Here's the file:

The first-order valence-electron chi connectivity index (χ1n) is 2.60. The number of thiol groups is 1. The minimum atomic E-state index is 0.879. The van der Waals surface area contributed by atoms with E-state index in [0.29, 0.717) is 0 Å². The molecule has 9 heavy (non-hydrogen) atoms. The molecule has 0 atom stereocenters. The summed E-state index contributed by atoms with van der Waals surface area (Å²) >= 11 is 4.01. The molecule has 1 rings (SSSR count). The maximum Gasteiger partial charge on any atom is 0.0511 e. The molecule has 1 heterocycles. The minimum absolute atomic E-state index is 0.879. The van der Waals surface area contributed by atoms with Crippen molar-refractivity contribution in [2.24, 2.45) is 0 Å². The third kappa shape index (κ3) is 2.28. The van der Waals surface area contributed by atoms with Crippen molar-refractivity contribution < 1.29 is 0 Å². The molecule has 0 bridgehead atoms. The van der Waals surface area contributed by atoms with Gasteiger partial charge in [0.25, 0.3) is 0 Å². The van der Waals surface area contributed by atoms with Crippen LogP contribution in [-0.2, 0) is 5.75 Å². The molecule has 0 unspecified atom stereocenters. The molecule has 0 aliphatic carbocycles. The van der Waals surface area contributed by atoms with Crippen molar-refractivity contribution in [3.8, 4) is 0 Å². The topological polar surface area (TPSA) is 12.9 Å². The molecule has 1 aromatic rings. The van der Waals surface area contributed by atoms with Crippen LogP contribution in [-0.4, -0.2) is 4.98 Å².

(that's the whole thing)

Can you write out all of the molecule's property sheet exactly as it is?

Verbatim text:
The first-order valence-electron chi connectivity index (χ1n) is 2.60. The number of thiol groups is 1. The minimum atomic E-state index is 0.879. The van der Waals surface area contributed by atoms with E-state index in [0.29, 0.717) is 0 Å². The molecule has 9 heavy (non-hydrogen) atoms. The molecule has 0 atom stereocenters. The summed E-state index contributed by atoms with van der Waals surface area (Å²) >= 11 is 4.01. The molecule has 1 rings (SSSR count). The maximum Gasteiger partial charge on any atom is 0.0511 e. The molecule has 1 heterocycles. The minimum absolute atomic E-state index is 0.879. The van der Waals surface area contributed by atoms with Crippen molar-refractivity contribution in [2.24, 2.45) is 0 Å². The third kappa shape index (κ3) is 2.28. The van der Waals surface area contributed by atoms with Crippen molar-refractivity contribution < 1.29 is 0 Å². The molecule has 0 bridgehead atoms. The van der Waals surface area contributed by atoms with Gasteiger partial charge in [0.25, 0.3) is 0 Å². The van der Waals surface area contributed by atoms with Crippen LogP contribution in [-0.2, 0) is 5.75 Å². The molecule has 0 unspecified atom stereocenters. The molecule has 0 aliphatic carbocycles. The van der Waals surface area contributed by atoms with Crippen molar-refractivity contribution in [3.8, 4) is 0 Å². The topological polar surface area (TPSA) is 12.9 Å². The molecule has 1 aromatic rings. The van der Waals surface area contributed by atoms with Crippen LogP contribution in [-0.4, -0.2) is 4.98 Å².